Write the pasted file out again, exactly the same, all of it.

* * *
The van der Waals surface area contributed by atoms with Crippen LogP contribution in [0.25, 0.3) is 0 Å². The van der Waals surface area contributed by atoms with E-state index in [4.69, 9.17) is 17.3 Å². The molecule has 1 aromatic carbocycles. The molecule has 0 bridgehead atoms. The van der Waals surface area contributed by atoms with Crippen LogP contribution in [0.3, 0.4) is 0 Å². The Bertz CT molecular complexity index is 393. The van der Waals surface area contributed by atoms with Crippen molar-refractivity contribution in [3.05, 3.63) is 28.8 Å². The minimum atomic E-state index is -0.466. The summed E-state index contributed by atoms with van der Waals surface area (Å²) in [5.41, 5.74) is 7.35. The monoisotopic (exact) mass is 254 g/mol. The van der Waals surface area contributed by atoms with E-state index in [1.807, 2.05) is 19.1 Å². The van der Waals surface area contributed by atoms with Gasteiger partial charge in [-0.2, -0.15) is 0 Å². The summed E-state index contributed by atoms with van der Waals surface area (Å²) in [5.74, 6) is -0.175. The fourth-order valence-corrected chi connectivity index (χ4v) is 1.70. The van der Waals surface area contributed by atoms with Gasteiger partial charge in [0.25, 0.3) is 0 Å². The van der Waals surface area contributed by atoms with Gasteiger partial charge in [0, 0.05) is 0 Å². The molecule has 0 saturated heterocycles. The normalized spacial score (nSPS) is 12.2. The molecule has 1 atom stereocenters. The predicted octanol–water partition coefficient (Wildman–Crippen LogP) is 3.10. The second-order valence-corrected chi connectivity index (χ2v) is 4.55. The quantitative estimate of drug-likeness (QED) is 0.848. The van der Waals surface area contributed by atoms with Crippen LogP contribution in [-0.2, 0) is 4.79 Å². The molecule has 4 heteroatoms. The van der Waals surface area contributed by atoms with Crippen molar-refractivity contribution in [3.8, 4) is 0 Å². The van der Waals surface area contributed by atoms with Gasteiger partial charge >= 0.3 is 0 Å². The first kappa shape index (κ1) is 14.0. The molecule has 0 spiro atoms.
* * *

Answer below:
The van der Waals surface area contributed by atoms with Crippen LogP contribution in [0.25, 0.3) is 0 Å². The van der Waals surface area contributed by atoms with E-state index in [4.69, 9.17) is 17.3 Å². The molecule has 1 aromatic carbocycles. The molecule has 0 bridgehead atoms. The van der Waals surface area contributed by atoms with Crippen LogP contribution in [0.3, 0.4) is 0 Å². The Bertz CT molecular complexity index is 393. The van der Waals surface area contributed by atoms with Crippen molar-refractivity contribution in [3.05, 3.63) is 28.8 Å². The minimum atomic E-state index is -0.466. The summed E-state index contributed by atoms with van der Waals surface area (Å²) in [5.41, 5.74) is 7.35. The monoisotopic (exact) mass is 254 g/mol. The van der Waals surface area contributed by atoms with E-state index in [1.807, 2.05) is 19.1 Å². The van der Waals surface area contributed by atoms with Gasteiger partial charge in [-0.2, -0.15) is 0 Å². The summed E-state index contributed by atoms with van der Waals surface area (Å²) in [5.74, 6) is -0.175. The fourth-order valence-corrected chi connectivity index (χ4v) is 1.70. The van der Waals surface area contributed by atoms with Gasteiger partial charge in [0.25, 0.3) is 0 Å². The van der Waals surface area contributed by atoms with Gasteiger partial charge in [0, 0.05) is 0 Å². The molecule has 0 saturated heterocycles. The normalized spacial score (nSPS) is 12.2. The molecule has 1 atom stereocenters. The predicted octanol–water partition coefficient (Wildman–Crippen LogP) is 3.10. The second-order valence-corrected chi connectivity index (χ2v) is 4.55. The quantitative estimate of drug-likeness (QED) is 0.848. The van der Waals surface area contributed by atoms with Crippen LogP contribution in [-0.2, 0) is 4.79 Å². The molecule has 4 heteroatoms. The van der Waals surface area contributed by atoms with Crippen molar-refractivity contribution in [3.8, 4) is 0 Å². The van der Waals surface area contributed by atoms with Gasteiger partial charge >= 0.3 is 0 Å². The first kappa shape index (κ1) is 14.0. The molecule has 0 spiro atoms.